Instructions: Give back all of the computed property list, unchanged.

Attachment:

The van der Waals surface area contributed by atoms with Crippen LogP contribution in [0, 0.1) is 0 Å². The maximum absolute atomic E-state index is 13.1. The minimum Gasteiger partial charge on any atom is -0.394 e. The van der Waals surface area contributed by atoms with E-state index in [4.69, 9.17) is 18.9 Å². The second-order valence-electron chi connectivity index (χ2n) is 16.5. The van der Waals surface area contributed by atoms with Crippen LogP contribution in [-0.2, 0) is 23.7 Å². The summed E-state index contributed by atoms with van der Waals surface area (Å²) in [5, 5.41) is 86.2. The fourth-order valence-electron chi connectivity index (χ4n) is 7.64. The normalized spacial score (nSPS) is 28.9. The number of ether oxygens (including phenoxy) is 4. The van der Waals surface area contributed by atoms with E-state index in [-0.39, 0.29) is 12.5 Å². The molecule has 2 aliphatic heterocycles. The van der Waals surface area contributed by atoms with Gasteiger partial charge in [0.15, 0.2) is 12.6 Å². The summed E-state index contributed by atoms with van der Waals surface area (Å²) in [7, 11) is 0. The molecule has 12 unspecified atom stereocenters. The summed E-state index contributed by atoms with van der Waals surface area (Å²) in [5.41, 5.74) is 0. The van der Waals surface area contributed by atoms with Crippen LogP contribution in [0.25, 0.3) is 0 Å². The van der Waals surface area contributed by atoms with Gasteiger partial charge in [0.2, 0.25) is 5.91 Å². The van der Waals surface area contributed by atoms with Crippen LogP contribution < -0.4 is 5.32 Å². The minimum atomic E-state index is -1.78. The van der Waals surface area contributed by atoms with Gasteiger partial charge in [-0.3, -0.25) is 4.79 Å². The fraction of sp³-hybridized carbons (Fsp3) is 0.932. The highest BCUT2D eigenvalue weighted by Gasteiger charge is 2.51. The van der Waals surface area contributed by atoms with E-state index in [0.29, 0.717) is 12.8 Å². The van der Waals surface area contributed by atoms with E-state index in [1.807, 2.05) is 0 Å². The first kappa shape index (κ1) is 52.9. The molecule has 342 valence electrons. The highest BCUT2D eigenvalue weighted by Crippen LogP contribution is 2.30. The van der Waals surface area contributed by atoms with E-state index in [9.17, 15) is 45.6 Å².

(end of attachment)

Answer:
The van der Waals surface area contributed by atoms with Crippen LogP contribution in [0, 0.1) is 0 Å². The maximum absolute atomic E-state index is 13.1. The minimum Gasteiger partial charge on any atom is -0.394 e. The van der Waals surface area contributed by atoms with E-state index in [4.69, 9.17) is 18.9 Å². The second-order valence-electron chi connectivity index (χ2n) is 16.5. The van der Waals surface area contributed by atoms with Crippen LogP contribution in [-0.2, 0) is 23.7 Å². The summed E-state index contributed by atoms with van der Waals surface area (Å²) in [5, 5.41) is 86.2. The fourth-order valence-electron chi connectivity index (χ4n) is 7.64. The normalized spacial score (nSPS) is 28.9. The number of ether oxygens (including phenoxy) is 4. The van der Waals surface area contributed by atoms with E-state index in [-0.39, 0.29) is 12.5 Å². The molecule has 2 aliphatic heterocycles. The van der Waals surface area contributed by atoms with Gasteiger partial charge in [0.15, 0.2) is 12.6 Å². The summed E-state index contributed by atoms with van der Waals surface area (Å²) in [7, 11) is 0. The molecule has 12 unspecified atom stereocenters. The summed E-state index contributed by atoms with van der Waals surface area (Å²) in [5.41, 5.74) is 0. The van der Waals surface area contributed by atoms with Crippen LogP contribution in [0.25, 0.3) is 0 Å². The van der Waals surface area contributed by atoms with Gasteiger partial charge in [0.2, 0.25) is 5.91 Å². The van der Waals surface area contributed by atoms with Crippen LogP contribution < -0.4 is 5.32 Å². The minimum atomic E-state index is -1.78. The van der Waals surface area contributed by atoms with Gasteiger partial charge in [-0.3, -0.25) is 4.79 Å². The fraction of sp³-hybridized carbons (Fsp3) is 0.932. The highest BCUT2D eigenvalue weighted by Gasteiger charge is 2.51. The van der Waals surface area contributed by atoms with E-state index in [0.29, 0.717) is 12.8 Å². The van der Waals surface area contributed by atoms with E-state index in [1.807, 2.05) is 0 Å². The first kappa shape index (κ1) is 52.9. The molecule has 342 valence electrons. The highest BCUT2D eigenvalue weighted by Crippen LogP contribution is 2.30. The van der Waals surface area contributed by atoms with E-state index in [9.17, 15) is 45.6 Å².